Marcus Larson / News-Register## Graduate Hallie Johnson waves the Senior 2019 flags as her classmates let their caps fly at the conclusion of the ceremony.
Marcus Larson / News-Register## Graduate Hallie Johnson waves the Senior 2019 flags as her classmates let their caps fly at the conclusion of the ceremony.
Marcus Larson / News-Register## McMinnville School Board member Carson Benner shares a hug with his son, Prescott, as the new graduate walks across the stage to receive his diploma.
Marcus Larson / News-Register## McMinnville School Board member Carson Benner shares a hug with his son, Prescott, as the new graduate walks across the stage to receive his diploma.
Marcus Larson / News-Register##Graduating senior Delanie Crabtree adorns her mortarboard with origami cranes for McMinnville High School s Friday night graduation.
Marcus Larson / News-Register##Graduating senior Delanie Crabtree adorns her mortarboard with origami cranes for McMinnville High School's Friday night graduation.
News-Register file photo##Mac High Principal Tony Viicknair will retire this month after many years with the McMinnville School District.
News-Register file photo##Mac High Principal Tony Viicknair will retire this month after many years with the McMinnville School District.
By Starla Pointer • Staff Writer • 

Mac High graduates 549 students, one principal

Updated.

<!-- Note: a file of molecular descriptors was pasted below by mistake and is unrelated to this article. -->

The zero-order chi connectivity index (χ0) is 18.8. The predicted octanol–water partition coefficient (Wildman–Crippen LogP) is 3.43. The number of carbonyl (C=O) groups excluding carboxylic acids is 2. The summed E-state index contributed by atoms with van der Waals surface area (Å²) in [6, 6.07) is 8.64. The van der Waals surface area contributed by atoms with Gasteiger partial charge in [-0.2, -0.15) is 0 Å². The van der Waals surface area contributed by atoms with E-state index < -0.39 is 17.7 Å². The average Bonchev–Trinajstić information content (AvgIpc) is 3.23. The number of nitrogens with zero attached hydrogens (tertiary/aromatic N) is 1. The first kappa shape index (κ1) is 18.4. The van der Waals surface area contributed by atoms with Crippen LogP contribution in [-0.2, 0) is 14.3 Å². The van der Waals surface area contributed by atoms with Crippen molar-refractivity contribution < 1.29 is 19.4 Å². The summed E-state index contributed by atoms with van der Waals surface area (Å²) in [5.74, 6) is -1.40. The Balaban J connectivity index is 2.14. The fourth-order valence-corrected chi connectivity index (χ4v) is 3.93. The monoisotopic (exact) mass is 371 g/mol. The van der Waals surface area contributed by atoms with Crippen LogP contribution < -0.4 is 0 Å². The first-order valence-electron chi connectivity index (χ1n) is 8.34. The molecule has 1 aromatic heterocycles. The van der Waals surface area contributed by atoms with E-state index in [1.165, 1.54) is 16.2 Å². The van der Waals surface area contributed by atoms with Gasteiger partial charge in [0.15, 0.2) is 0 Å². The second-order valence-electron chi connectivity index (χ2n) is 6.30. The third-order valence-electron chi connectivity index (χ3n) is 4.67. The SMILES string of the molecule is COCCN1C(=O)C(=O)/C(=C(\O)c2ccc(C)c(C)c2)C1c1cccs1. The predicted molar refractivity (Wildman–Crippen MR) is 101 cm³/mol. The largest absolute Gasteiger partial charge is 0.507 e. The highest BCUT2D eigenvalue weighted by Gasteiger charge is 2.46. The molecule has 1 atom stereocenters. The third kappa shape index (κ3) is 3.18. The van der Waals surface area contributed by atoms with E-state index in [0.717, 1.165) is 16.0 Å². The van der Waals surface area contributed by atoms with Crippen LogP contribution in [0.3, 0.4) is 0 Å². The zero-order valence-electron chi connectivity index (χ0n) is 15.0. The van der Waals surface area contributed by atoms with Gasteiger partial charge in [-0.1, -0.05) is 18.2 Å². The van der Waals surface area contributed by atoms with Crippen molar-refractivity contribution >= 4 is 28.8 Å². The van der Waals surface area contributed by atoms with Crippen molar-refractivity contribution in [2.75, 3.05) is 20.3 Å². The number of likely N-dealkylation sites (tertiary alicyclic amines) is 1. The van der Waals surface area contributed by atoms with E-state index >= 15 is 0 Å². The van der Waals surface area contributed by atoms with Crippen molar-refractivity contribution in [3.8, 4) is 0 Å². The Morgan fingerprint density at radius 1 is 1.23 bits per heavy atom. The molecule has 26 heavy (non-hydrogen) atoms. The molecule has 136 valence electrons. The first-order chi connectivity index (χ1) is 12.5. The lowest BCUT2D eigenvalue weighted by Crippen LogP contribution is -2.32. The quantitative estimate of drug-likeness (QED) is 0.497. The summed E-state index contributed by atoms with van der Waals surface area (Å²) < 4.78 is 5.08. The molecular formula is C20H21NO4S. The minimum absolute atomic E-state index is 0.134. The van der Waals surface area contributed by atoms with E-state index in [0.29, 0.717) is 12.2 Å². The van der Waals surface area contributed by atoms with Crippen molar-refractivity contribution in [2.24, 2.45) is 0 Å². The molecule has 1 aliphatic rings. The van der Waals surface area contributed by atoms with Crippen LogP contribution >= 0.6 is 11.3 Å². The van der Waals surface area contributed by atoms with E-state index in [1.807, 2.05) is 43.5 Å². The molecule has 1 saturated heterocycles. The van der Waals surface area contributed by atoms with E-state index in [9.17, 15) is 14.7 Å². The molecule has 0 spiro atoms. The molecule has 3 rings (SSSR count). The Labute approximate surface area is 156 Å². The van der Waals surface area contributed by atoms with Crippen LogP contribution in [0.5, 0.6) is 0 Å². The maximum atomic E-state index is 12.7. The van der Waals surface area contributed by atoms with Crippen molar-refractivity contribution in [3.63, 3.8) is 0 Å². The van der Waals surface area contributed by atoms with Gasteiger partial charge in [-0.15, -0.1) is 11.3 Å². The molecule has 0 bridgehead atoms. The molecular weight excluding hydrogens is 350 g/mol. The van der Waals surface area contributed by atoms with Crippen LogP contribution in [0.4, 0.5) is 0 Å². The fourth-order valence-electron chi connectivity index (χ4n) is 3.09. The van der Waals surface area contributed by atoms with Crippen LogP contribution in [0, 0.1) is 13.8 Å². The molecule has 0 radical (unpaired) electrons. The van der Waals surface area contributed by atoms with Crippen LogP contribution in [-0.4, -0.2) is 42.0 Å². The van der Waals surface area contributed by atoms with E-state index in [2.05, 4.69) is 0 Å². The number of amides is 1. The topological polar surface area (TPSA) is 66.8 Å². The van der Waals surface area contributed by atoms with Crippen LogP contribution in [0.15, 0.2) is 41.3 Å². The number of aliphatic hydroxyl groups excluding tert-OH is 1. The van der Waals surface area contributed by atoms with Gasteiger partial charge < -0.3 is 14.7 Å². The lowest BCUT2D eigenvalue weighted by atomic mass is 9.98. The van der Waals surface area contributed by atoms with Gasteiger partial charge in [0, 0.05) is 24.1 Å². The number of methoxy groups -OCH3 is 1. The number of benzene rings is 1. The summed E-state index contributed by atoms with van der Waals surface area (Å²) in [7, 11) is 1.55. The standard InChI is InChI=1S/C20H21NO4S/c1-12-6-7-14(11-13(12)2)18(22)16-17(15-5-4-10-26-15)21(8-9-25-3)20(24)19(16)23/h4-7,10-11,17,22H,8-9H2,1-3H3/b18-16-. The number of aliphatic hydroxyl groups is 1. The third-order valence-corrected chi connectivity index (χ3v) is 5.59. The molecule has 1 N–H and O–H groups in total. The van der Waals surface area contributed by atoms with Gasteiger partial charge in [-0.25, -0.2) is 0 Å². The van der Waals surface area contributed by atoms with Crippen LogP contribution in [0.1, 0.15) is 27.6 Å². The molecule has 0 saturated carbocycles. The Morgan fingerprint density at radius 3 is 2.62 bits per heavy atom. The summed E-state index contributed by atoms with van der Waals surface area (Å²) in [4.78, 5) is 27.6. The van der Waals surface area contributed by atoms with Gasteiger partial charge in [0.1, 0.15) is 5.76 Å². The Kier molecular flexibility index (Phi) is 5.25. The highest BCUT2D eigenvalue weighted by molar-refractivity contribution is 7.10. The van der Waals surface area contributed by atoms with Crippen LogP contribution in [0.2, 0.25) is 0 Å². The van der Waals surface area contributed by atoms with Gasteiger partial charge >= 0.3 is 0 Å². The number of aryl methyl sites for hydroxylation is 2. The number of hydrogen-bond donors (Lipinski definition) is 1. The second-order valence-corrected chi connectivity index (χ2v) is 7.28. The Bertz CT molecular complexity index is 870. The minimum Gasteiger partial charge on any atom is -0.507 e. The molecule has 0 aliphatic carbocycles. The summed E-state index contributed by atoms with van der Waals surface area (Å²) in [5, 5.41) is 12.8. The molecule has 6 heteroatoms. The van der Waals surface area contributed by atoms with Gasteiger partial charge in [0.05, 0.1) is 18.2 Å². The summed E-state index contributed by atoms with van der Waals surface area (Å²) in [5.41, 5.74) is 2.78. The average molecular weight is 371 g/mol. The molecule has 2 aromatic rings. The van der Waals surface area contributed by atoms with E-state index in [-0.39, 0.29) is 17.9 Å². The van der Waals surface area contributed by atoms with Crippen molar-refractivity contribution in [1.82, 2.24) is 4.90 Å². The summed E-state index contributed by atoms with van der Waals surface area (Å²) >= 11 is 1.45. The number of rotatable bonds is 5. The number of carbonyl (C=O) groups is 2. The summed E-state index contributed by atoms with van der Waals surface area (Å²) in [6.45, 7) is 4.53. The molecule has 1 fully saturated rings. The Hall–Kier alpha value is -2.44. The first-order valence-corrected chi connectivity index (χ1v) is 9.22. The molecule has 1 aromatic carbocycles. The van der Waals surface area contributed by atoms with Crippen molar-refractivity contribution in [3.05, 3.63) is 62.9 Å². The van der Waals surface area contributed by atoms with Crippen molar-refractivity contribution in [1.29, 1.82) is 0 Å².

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McMinnville High School honored 549 graduating seniors — and one principal — Friday night.

Wortman Stadium was packed for the commencement ceremonies for the Class of 2019. It was Mac High’s largest-ever graduating class in the 109 years the school has been awarding diplomas.

Although thunder showers had been forecast for Friday, periodic rain ended early in the day. By the time the faculty, school board and Class of 2019 marched into the stadium, blue sky was showing between puffy clouds and flags were waving briskly in the breeze.

A rainbow arched over the stadium halfway through the ceremony, just as graduating seniors joined the choir for one last song, “Africa.”

“I bless the rains down in Africa,” the chorus goes. “Gonna take some time to do the things we never had.”

At Mac High’s commencement, nary a drop of rain fell on the mortarboards, many of which were decorated with slogans or whimsical items — rubber duckies, flowers, glitter, a Batman logo, a tiny Eiffel tower, or, in Delanie Crabtree’s case, origami paper cranes.

Before students received their diplomas, student body president Tommy Douglass and vice president Eli Wiles stepped up to the microphone. They spoke fondly of Principal Tony Vicknair, who is retiring after three years as principal and many more as an assistant principal, curriculum director and teacher.

“He’s one of the biggest influences of my life,” Douglass said, saying he wants to emulate Vicknair’s kindness, grace and professionalism.

Vicknair thanked his students for honoring him, but focused his remarks on students’ accomplishments, rather than his own.

The Class of 2019 had 16 valedictorians and 28 salutatorians who achieved top grades.

Eighty students graduated with honors diplomas, and 370 earned career pathway endorsements, the most ever. And 152 had grades high enough to wear honor cords.

One-hundred-seventy-five earned at least 24 college credits prior to receiving their Mac High diplomas, he said. And five, including Outstanding Senior Boy Tristan Ferry, earned more than 70.

Abbi Rockwell was the Outstanding Senior Girl. Hallie Johnson received the pro/tech award, and Gabriel Walters the academic honor award.